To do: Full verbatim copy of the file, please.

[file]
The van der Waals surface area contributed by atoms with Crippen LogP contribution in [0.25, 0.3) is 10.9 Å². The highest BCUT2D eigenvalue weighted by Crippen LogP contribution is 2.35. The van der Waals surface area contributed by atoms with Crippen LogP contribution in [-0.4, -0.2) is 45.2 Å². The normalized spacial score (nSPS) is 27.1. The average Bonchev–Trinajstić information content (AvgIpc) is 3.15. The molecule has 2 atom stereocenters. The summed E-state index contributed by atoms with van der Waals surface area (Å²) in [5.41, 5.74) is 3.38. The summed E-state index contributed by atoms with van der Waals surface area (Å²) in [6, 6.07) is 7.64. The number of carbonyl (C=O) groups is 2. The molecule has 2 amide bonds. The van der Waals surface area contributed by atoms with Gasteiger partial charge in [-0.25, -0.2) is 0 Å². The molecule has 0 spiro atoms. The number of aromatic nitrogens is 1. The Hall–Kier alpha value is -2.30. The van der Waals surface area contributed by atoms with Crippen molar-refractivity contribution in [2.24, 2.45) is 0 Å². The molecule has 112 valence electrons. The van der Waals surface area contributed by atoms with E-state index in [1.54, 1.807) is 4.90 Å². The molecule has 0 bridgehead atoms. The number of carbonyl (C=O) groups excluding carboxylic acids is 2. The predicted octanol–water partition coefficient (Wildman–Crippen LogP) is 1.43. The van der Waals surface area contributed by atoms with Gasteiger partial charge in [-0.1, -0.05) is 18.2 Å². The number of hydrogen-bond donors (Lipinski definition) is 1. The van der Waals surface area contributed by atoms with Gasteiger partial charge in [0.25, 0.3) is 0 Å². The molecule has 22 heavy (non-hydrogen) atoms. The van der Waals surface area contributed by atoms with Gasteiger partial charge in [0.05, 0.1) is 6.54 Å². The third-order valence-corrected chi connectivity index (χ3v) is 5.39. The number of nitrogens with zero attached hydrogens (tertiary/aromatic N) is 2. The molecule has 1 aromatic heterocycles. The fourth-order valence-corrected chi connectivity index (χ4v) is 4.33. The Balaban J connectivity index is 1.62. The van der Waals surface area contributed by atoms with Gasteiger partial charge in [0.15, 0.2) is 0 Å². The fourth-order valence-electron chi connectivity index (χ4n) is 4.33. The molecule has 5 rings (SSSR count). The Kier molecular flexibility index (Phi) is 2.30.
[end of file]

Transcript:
The van der Waals surface area contributed by atoms with Crippen LogP contribution in [0.25, 0.3) is 10.9 Å². The highest BCUT2D eigenvalue weighted by Crippen LogP contribution is 2.35. The van der Waals surface area contributed by atoms with Crippen LogP contribution in [-0.4, -0.2) is 45.2 Å². The normalized spacial score (nSPS) is 27.1. The average Bonchev–Trinajstić information content (AvgIpc) is 3.15. The molecule has 2 atom stereocenters. The summed E-state index contributed by atoms with van der Waals surface area (Å²) in [5.41, 5.74) is 3.38. The summed E-state index contributed by atoms with van der Waals surface area (Å²) in [6, 6.07) is 7.64. The number of carbonyl (C=O) groups is 2. The molecule has 2 amide bonds. The van der Waals surface area contributed by atoms with Gasteiger partial charge in [-0.25, -0.2) is 0 Å². The molecule has 0 spiro atoms. The number of aromatic nitrogens is 1. The Hall–Kier alpha value is -2.30. The van der Waals surface area contributed by atoms with Crippen molar-refractivity contribution in [2.24, 2.45) is 0 Å². The molecule has 112 valence electrons. The van der Waals surface area contributed by atoms with E-state index in [1.54, 1.807) is 4.90 Å². The molecule has 0 bridgehead atoms. The number of carbonyl (C=O) groups excluding carboxylic acids is 2. The predicted octanol–water partition coefficient (Wildman–Crippen LogP) is 1.43. The van der Waals surface area contributed by atoms with Gasteiger partial charge in [-0.1, -0.05) is 18.2 Å². The number of hydrogen-bond donors (Lipinski definition) is 1. The van der Waals surface area contributed by atoms with Gasteiger partial charge in [0.25, 0.3) is 0 Å². The molecule has 22 heavy (non-hydrogen) atoms. The van der Waals surface area contributed by atoms with Gasteiger partial charge in [0.05, 0.1) is 6.54 Å². The third-order valence-corrected chi connectivity index (χ3v) is 5.39. The number of nitrogens with zero attached hydrogens (tertiary/aromatic N) is 2. The molecule has 1 aromatic heterocycles. The fourth-order valence-corrected chi connectivity index (χ4v) is 4.33. The Balaban J connectivity index is 1.62. The van der Waals surface area contributed by atoms with Gasteiger partial charge in [0.15, 0.2) is 0 Å². The fourth-order valence-electron chi connectivity index (χ4n) is 4.33. The molecule has 5 rings (SSSR count). The Kier molecular flexibility index (Phi) is 2.30.